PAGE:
Also, the air breather ports we have in our tires are only there to even the pressure with the outside world, and air exchange during a run is minimal and not intentional. The tiny amount of air inside the tire is not under tension and just lightly swirled around as the tire rotates and compresses and uncompresses during a revolution, moving back and forth very slightly and not experiencing much actual displacement. Drilling big holes in your rim will do nothing good for you, this isn't offroad where a tire can experience a large internal volume change after coming down from a jump. We are not running pneumatic tires without knowing it.
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Old 07-18-2018, 01:45 PM
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I'd be really interested to see the equipment you would need to accurately and consistently set air pressure in rc car sized tires.

This idea would make setting up a car nearly impossible. The loads we put through cars are asymmetrical, so the temperatures of each tire under load will be different. This means the pressure in each tire will change independently, making the cars handling inconsistent and unpredictable.

We use foam inserts and super soft sticky rubber because that is what works best for a car of this size and speed.
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Old 07-18-2018, 02:17 PM
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Originally Posted by DesertRat
In summary, air does not transfer weight it is a medium used for putting tension on the tire carcass. Its the same principle by which if you squeeze a balloon or racquet ball it pops back into shape.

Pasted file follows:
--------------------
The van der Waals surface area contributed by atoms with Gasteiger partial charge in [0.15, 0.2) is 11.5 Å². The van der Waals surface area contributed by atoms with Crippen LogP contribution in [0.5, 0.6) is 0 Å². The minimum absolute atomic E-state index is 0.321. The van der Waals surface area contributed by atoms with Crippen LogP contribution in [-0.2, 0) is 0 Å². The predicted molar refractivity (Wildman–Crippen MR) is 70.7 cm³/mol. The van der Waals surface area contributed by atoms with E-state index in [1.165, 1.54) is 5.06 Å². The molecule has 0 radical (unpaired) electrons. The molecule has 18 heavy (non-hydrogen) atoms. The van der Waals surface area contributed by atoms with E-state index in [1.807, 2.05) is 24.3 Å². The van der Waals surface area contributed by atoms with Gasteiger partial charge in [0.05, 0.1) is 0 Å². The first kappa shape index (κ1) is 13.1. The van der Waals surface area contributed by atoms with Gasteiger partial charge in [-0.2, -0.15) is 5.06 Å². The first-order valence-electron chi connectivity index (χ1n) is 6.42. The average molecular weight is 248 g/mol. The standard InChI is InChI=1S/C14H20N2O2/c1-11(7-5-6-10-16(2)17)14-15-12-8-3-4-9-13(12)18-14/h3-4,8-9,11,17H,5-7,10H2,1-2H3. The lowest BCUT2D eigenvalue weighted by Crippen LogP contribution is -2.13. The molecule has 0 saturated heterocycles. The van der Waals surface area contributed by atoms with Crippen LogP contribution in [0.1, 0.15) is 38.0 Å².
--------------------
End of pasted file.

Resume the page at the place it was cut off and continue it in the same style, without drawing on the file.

I believe our understanding of what's going on with tires, is the same. The image you posted, agrees entirely with the understanding I have with how contact pressure, tire pressure, and vehicle weight relate.

So, in what way is it different in RC? Well, in a touring car we use a closed cell foam insert inside of the tire. Closed cell foam is rubber and air, the foam matrix holds the air in the correct shape and gives some strength and importantly some hysteresis to its spring action, a bit like a shock absorber. There is also an air gap in the tire between the foam and rubber, so the tire deforms a little then it touches the foam, which then deforms somewhat as it supports the tire via the rim. In a touring car we may not have a perfect low-high-low pressure contact patch as we have in the pictures above, but its probably closer than you think.